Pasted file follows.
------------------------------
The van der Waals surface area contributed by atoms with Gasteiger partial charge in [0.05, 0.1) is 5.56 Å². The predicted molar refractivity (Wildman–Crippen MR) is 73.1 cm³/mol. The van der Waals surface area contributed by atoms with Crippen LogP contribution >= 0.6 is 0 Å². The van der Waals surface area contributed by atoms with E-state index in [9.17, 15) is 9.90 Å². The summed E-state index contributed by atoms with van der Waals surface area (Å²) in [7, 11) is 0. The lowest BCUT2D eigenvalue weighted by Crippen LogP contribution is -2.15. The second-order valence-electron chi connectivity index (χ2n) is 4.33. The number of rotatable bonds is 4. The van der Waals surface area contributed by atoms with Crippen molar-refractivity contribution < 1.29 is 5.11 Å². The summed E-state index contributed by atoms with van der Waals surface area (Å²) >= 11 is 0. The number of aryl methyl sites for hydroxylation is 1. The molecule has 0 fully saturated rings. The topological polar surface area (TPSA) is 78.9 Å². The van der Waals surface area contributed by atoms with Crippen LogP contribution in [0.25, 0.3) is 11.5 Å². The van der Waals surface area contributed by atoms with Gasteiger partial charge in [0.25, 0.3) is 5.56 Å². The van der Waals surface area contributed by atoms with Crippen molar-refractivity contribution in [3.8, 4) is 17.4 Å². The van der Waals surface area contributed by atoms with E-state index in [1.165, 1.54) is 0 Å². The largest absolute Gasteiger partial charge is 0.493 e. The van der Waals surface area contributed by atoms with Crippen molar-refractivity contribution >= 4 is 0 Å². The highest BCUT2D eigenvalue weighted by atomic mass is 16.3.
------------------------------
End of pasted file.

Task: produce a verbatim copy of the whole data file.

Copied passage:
The van der Waals surface area contributed by atoms with Gasteiger partial charge in [0.05, 0.1) is 5.56 Å². The predicted molar refractivity (Wildman–Crippen MR) is 73.1 cm³/mol. The van der Waals surface area contributed by atoms with Crippen LogP contribution >= 0.6 is 0 Å². The van der Waals surface area contributed by atoms with E-state index in [9.17, 15) is 9.90 Å². The summed E-state index contributed by atoms with van der Waals surface area (Å²) in [7, 11) is 0. The lowest BCUT2D eigenvalue weighted by Crippen LogP contribution is -2.15. The second-order valence-electron chi connectivity index (χ2n) is 4.33. The number of rotatable bonds is 4. The van der Waals surface area contributed by atoms with Crippen molar-refractivity contribution < 1.29 is 5.11 Å². The summed E-state index contributed by atoms with van der Waals surface area (Å²) >= 11 is 0. The number of aryl methyl sites for hydroxylation is 1. The molecule has 0 fully saturated rings. The topological polar surface area (TPSA) is 78.9 Å². The van der Waals surface area contributed by atoms with Crippen LogP contribution in [0.25, 0.3) is 11.5 Å². The van der Waals surface area contributed by atoms with Gasteiger partial charge in [0.25, 0.3) is 5.56 Å². The van der Waals surface area contributed by atoms with Crippen molar-refractivity contribution in [3.8, 4) is 17.4 Å². The van der Waals surface area contributed by atoms with E-state index in [1.165, 1.54) is 0 Å². The largest absolute Gasteiger partial charge is 0.493 e. The van der Waals surface area contributed by atoms with Crippen molar-refractivity contribution >= 4 is 0 Å². The highest BCUT2D eigenvalue weighted by atomic mass is 16.3.